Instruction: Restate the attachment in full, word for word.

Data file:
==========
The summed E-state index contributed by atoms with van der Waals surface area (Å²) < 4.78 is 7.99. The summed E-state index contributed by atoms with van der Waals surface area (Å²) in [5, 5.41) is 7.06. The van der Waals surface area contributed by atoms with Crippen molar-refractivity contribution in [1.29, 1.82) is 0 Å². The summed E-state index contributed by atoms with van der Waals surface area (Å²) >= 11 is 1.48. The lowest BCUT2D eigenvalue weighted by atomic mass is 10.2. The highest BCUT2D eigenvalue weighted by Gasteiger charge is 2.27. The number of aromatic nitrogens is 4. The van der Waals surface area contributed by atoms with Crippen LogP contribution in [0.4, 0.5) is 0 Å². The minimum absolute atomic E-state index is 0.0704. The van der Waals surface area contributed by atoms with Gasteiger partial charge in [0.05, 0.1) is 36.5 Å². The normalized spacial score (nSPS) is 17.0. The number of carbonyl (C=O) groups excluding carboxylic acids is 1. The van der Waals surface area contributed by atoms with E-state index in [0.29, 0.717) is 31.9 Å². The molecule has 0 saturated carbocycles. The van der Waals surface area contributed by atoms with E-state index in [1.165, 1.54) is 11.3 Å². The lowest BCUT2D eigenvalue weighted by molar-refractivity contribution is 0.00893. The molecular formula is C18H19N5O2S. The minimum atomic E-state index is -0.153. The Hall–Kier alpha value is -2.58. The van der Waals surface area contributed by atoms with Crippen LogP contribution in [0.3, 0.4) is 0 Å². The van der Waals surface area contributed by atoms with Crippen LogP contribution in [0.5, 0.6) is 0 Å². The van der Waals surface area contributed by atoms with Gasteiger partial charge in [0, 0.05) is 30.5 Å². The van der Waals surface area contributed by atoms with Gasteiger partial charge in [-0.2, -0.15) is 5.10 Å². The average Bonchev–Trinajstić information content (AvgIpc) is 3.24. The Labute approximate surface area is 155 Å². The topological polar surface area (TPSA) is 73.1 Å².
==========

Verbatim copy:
The summed E-state index contributed by atoms with van der Waals surface area (Å²) < 4.78 is 7.99. The summed E-state index contributed by atoms with van der Waals surface area (Å²) in [5, 5.41) is 7.06. The van der Waals surface area contributed by atoms with Crippen molar-refractivity contribution in [1.29, 1.82) is 0 Å². The summed E-state index contributed by atoms with van der Waals surface area (Å²) >= 11 is 1.48. The lowest BCUT2D eigenvalue weighted by atomic mass is 10.2. The highest BCUT2D eigenvalue weighted by Gasteiger charge is 2.27. The number of aromatic nitrogens is 4. The van der Waals surface area contributed by atoms with Crippen LogP contribution in [0.4, 0.5) is 0 Å². The minimum absolute atomic E-state index is 0.0704. The van der Waals surface area contributed by atoms with Gasteiger partial charge in [0.05, 0.1) is 36.5 Å². The normalized spacial score (nSPS) is 17.0. The number of carbonyl (C=O) groups excluding carboxylic acids is 1. The van der Waals surface area contributed by atoms with E-state index in [0.29, 0.717) is 31.9 Å². The molecule has 0 saturated carbocycles. The van der Waals surface area contributed by atoms with E-state index in [1.165, 1.54) is 11.3 Å². The lowest BCUT2D eigenvalue weighted by molar-refractivity contribution is 0.00893. The molecular formula is C18H19N5O2S. The minimum atomic E-state index is -0.153. The Hall–Kier alpha value is -2.58. The van der Waals surface area contributed by atoms with Crippen LogP contribution in [0.3, 0.4) is 0 Å². The van der Waals surface area contributed by atoms with Crippen LogP contribution in [0.5, 0.6) is 0 Å². The van der Waals surface area contributed by atoms with Gasteiger partial charge in [0, 0.05) is 30.5 Å². The van der Waals surface area contributed by atoms with Gasteiger partial charge in [-0.2, -0.15) is 5.10 Å². The average Bonchev–Trinajstić information content (AvgIpc) is 3.24. The Labute approximate surface area is 155 Å². The topological polar surface area (TPSA) is 73.1 Å².